We’ve all experienced it, haven’t we?
The Pounce. That person who makes a move too quickly, skips the ‘Getting to Know You’ phase and heads straight in for the action.
No, I’m not talking about dating – but, yes it does happen there too. I’m talking about networking.
Or to be more precise, seriously misguided attempts at networking that happen way too often!
It actually happened to me quite recently. I was trying out a new networking environment – a regular event but one I hadn’t been to before. I wanted to see if it would make sense to add into my regular schedule or not.
It was all going fairly well. I’d found the place easily enough. The welcome had been warm. I had spoken with a few interesting people and found some common ground with them.
And then it happened.
My next encounter went like this.
They started telling me about their business – not in any great detail, but enough so I could get a rough idea of what they did. They asked me a couple of questions about what I did, but nowhere near enough to work out who my target market was or how I added value for my clients.
I kid you not, the next words out of their mouth were ‘Here’s my business card. If you meet anyone who needs XXXX service, be sure to recommend me. I’ll do the same for you’.
And with that they were off to the next person. Leaving me stunned – and to be honest, feeling just a little bit grubby…
So, what went wrong?
The other person, who shall remain nameless – partly to spare their blushes, but also because I genuinely can’t remember their name (needless to say I threw away their business card) – failed to recognize that before we can go anywhere in a networking or referral relationship, we need to know each other and have a foundation of trust.
When we refer to someone we put our own reputations on the line. We effectively underwrite the other person’s services – their quality, their effectiveness and their honesty. We tell someone we know, who knows us and hopefully trusts us, that we think this other person will do a good job for them. Otherwise, why would we refer them.
If we don’t have the knowledge – or take the time to get that knowledge – to be sure that this is genuinely the case, we are at risk of damaging other people’s perception of us and our judgement.
We all know, reputation is hard won and easy lost. Why take the chance risking all the hard work we’ve put in establishing our credibility?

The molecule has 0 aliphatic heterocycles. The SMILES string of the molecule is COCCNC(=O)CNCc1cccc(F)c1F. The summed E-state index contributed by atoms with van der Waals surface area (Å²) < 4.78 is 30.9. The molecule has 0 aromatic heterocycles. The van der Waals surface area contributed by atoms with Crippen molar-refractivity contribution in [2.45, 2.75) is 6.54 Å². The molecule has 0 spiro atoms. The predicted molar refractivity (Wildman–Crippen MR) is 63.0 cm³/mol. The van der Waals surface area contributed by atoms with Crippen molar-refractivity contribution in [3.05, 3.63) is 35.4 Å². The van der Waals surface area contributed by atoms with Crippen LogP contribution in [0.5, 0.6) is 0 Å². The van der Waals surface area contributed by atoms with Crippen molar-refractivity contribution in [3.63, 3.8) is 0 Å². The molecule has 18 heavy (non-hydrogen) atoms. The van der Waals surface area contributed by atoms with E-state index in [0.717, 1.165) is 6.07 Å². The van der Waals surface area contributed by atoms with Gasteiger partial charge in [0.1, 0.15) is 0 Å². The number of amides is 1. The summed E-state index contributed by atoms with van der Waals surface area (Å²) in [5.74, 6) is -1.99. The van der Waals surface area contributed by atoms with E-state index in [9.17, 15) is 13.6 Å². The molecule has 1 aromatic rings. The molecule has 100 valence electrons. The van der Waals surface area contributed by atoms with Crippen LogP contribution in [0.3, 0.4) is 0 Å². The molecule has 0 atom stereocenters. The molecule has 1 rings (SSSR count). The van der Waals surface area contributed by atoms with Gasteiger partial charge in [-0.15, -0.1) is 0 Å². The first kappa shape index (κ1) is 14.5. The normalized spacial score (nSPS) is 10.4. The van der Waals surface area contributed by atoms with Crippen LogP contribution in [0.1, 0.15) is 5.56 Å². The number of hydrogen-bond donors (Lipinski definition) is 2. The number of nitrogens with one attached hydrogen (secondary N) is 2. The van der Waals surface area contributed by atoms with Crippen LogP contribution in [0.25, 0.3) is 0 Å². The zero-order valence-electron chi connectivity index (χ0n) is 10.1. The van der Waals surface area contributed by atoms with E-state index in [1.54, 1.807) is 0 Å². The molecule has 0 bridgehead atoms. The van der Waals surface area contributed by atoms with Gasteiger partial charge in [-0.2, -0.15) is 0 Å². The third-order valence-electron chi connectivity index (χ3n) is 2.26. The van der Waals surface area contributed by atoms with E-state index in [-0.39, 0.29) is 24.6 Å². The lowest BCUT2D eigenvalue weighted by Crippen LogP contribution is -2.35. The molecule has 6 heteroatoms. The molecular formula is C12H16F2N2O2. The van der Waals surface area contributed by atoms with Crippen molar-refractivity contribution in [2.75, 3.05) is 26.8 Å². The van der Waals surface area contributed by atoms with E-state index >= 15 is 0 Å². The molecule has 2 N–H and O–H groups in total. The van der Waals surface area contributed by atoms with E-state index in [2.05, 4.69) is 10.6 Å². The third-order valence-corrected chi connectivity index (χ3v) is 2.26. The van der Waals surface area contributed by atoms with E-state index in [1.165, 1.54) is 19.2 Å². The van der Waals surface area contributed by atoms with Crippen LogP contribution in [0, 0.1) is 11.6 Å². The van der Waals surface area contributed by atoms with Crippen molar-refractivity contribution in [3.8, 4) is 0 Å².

And when we allow someone else to refer us without at least knowing us, of if they can trust us, we risk wasting a lot of people’s time – the person doing the referring, the person being referred, and us.
If they don’t know at least a little bit about what we do, who we serve and how we work, how can they work out if someone is a good fit for our services or not? How can they honestly say to someone that we would be good for them?
Again, it risks damaging our reputation – almost like guilt by association.
What should we do about it?
Admittedly, there’s not much we can do to prevent someone who doesn’t know us well referring us, but there are things we can do to minimize both the risk and the impact.
First and foremost, don’t feel pressured to get involved.
In this case, I didn’t pass my business card. I’m not sure the other person even noticed to be honest. If they insist and want to ‘connect’, suggest a call at a later date to find out more about each other’s business.
Chances are they won’t follow up but if they do, it gives you a chance to fully assess the situation – maybe they were just having an off-day. It happens to us all. Or maybe they weren’t and this is just who and how they are.
It’s then your choice whether you want to get involved with them or not. And at least they’ll be a bit better informed about who you are, what you do and how you support your clients.
Know, Like & Trust
On their own, Know, Like & Trust are nowhere near enough to ensure a good stream of quality referrals (and that’s a whole different blog post!) – but they are an essential starting point.
Referring without them is fraught with danger.
Avoid Referral Roulette
Don’t pounce. Take your time to build a relationship.
Get to know the people you refer. Assure yourself of their quality – are they reliable, do they know what they’re talking about, do other people rate them?
Make sure the people who refer you know what you do, who you serve and how you add value to clients you work with. Show them that you are credible & trustworthy.
The Pounce isn’t a business strategy, it’s more like roulette – and we all know the odds for how likely it is to win at that game.